By Steve Fleming

“Where is the best place to retire?” That question was frequently asked in hundreds of preretirement seminars I have led across the United States. Many “best places to retire” lists are published. The top choices in a few 2014 lists include Akron, Ohio, Albuquerque, N.M., Abilene or Austin, Texas, Winchester, Va., or Raleigh, N.C. Quite a varied list. Of course, the criteria used for each list is different, hence the variety of “best places” chosen.

In fact, there is no best place for you to retire unless it’s the one which fits your criteria, needs and situation. To help you find your best place, here are some questions to consider when evaluating retirement locations.

CLIMATE – Do you want the change of seasons?  Or would you prefer a steady year-round climate? Do you want to live in snow country or the desert?

MEDICAL – Are there good medical facilities nearby? As we age, access to good quality care from doctors to clinics to hospitals becomes even more important.

WORK OPPORTUNITIES — Many retirees plan to work part-time to keep active and earn extra spending money. What is available where you might retire?

TRANSPORTATION – What is traffic like? Good public transit or decent taxi service can be vital when you no longer drive. A nearby airport with several major airlines or passenger rail service available will make longer distance travel easier.

AFFORDABILITY – How expensive is it to live there? San Francisco and New York City are vibrant but expensive. Other locations may offer similar opportunities but at more reasonable cost. Don’t overlook taxes. Some states and cities tax retirement income, others do not. Property taxes vary greatly. Where you retire should not put a regular strain on your budget.

HOUSING – Do the housing options fit your needs and lifestyle? Can you buy or rent what you want and need at a price you can afford? Utility costs?

CONTINUITY – Do you want to live someplace similar to where you live now, or do you want to try something new? If you now live in the country, are you ready to live in the city? How will you maintain some continuity with your past?

FAITH COMMUNITY – Many want to continue to be active in a faith community when retired. Does your new location allow this?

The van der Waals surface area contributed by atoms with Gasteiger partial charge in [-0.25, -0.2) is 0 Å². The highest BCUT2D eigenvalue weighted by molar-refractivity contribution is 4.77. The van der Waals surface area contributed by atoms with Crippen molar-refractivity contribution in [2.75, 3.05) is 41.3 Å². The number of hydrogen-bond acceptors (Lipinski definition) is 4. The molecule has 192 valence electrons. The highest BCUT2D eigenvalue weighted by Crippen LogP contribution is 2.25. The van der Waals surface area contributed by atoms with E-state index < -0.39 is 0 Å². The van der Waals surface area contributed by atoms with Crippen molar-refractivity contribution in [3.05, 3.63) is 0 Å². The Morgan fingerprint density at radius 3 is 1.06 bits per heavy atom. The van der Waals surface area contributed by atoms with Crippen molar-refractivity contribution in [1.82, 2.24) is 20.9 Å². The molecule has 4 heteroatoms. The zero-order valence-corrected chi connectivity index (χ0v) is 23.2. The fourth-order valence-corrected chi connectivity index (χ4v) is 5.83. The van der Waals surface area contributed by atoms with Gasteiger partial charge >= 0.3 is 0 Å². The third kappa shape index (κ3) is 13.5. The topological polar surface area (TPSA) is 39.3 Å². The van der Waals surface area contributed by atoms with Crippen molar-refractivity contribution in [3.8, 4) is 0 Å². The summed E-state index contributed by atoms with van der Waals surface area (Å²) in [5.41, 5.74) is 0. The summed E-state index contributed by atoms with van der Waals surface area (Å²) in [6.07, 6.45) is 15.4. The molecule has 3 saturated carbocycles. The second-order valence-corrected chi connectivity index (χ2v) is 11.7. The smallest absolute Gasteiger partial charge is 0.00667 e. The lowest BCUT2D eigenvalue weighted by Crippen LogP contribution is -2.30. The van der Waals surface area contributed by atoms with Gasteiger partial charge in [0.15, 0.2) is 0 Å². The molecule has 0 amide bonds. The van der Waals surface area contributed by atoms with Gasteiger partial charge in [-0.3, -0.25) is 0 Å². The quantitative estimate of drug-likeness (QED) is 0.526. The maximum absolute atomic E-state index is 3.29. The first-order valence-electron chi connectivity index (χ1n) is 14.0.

CULTURE – If you like ballet, the symphony, live jazz or art galleries, you would want to live where you have access to similar cultural amenities.

SPORTS & RECREATION – If you enjoy an active lifestyle or attending sports events, what are the opportunities to continue with those interests?

PROXIMITY – Finding the best spot for you may include being close to family or significant friends. Moving nearer to these special people can be rewarding, but may also mean renegotiating expectations.

LEARNING & GIVING BACK – Are there educational opportunities available if you enjoy learning new things or skills? Many retirees want to help others through volunteering and community service. What exists to allow that?

GEOGRAPHY – I don’t sleep well at altitudes over about 5,200 feet. Santa Fe is a great retirement location, but at 7,000 feet in altitude it is not a good choice for me. High pollen, very humid (or very arid) areas may cause problems for you. Consider the geographic consequences of anyplace you may retire.

SHOPPING & PERSONAL SERVICES — Are the basics (grocery store, pharmacy, department store) available nearby? Barber? Hair salon? Auto repair? If you love shopping, what retail is available?

RELATIONSHIPS – If you are a social person, this place should give you opportunities to make new friends and build new relationships. Does this location offer those avenues?

SCENERY – Many retired people want to find places offering natural beauty and scenery. What would be near to your retirement location that would meet your needs?

HOME – The truly “best place” for your retirement will be that place where you can feel at home. It will be a place of comfort, whatever that means to you.

These are just a few of many things to consider as you seek the best place for your retirement.

Steve grew up in Hagerstown and has spent his life working with people in their life journeys. To find free resources you can use, log on to

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